Catherine Opie is well-known for her portraits depicting queer life in California throughout the 1990s—but her oeuvre consists of so much more. To chronicle it all, the artist is releasing a new photo book titled Catherine Opie, out June 16 with Phaidon. Over 300 photos from the artist’s 40-year career have been selected for the tome, which Opie calls “a full, up-to-date examination of my work.”
Although queer identity is a central theme of Catherine Opie, the book also highlights three major themes; people, politics, and place. There are photos of Malibu surfers, high school quarterbacks, highway overpasses and images of the Alaskan landscape. And then there are images from protests in San Francisco protests during the 1980s, and the Black Lives Matter protests taken last summer in Los Angeles. “It was after George Floyd died, after the national protests had mounted,” says Opie on Zoom from Rome, where the artist is doing an artist residency. “There is a ‘documentary moment’ in my photos, which could be a journalistic moment, but then I land you in a vacant place that you then have to ponder what you’re really looking at.”
Further demonstrating her versatility, Opie’s domestic interior series, which she shot inside Elizabeth Taylor’s extravagant Bel Air estate, are also included in the book. The moving, intimate series includes photos of Taylor’s lavish perfume collection, her Chanel shoes and her living room, which was adorned with old paintings.
“I had no idea she would pass away in the middle of the body of work, but that’s what happened,” Opie says. “It ended up being the last portrait of Elizabeth Taylor.
“Someone asked me if I got a shot of her medicine cabinet and I said no, that’s not what I would do,” Opie adds. “That gets into tabloid.”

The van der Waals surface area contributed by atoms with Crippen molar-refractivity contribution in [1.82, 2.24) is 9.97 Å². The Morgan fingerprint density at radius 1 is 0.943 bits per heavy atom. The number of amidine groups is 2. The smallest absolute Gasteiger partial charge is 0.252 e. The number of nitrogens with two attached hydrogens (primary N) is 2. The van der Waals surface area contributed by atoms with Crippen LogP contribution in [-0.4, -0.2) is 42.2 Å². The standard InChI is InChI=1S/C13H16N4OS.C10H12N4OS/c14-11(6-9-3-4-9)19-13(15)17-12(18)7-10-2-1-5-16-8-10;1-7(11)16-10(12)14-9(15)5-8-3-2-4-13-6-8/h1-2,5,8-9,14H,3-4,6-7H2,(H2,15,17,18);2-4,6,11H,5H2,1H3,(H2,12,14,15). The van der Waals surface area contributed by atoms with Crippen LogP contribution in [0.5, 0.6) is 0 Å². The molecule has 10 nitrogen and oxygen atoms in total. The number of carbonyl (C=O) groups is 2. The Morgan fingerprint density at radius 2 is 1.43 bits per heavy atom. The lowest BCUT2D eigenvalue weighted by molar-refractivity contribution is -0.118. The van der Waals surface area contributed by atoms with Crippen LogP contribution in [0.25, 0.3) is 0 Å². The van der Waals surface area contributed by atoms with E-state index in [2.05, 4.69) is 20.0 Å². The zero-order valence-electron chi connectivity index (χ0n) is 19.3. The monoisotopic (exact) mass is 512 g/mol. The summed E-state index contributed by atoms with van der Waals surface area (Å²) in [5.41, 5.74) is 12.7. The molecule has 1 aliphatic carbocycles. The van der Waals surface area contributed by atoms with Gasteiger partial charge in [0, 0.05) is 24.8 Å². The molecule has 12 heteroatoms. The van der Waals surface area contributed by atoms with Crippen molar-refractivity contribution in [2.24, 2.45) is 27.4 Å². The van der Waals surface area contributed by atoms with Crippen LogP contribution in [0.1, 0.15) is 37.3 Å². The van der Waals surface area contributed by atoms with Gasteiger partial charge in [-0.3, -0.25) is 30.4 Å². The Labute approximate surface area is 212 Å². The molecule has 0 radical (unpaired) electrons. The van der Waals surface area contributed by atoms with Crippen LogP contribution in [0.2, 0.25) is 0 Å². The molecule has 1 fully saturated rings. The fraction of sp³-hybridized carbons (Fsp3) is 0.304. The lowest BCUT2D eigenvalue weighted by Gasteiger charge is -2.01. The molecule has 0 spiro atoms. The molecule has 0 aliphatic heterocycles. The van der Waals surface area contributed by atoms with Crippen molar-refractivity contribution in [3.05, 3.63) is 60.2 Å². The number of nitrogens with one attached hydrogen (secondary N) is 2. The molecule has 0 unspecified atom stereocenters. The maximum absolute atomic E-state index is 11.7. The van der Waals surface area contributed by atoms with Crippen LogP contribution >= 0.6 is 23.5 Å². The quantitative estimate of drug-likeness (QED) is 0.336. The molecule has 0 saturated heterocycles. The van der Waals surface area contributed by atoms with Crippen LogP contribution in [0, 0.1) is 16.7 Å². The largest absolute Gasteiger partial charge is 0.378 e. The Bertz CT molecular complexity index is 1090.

But one of Opie’s most recent subjects made headlines nonetheless: a shot of Drake and his 2-year-old son Adonis, whom she photographed last year in Toronto. “That was a hard portrait, Adonis was tired and cranky that day,” she says. “With kids, it’s hard, especially little kids.” Drake, she adds, knew her work and commissioned the photo.
“He never showed Adonis before publicly,” Opie says. “As soon as he saw the photo, he decided he would post it and that would be showing him as a father to Adonis for the first time.”
Portraits of Opie’s family and friends—John Waters and Michele Lamy among them—are framed in the book like moody renaissance paintings. She describes portraits like these as “highly performative,”—and this description applies when it comes to self-portraits, too. The book includes a shot Opie took of herself donning a plaid shirt while chopping wood in a New Zealand forest.
“It’s me trying to be butch and heroic. I had to chop wood to heat the house every day, there was no other heater,” Opie recalls. “Any self portrait of mine is performative.”
Currently, the artist is working toward her next book and an exhibition of work focused on 2020, a pivotal year in which she shot places where American monuments had been removed and the places most affected by the protests that took place during the Trump administration. As one of the most renowned women photographers in America today, she recognizes there’s still time to nurture the female gaze in mainstream photography.
“There’s more progress now, but photography when I was coming up was a male-dominated field,” Opie says. “It’s incredibly hopeful but still, the big money makers are a handful of men. I’m happy how things are being shaken up a bit. Not only for women, but the BIPOC community, as well.”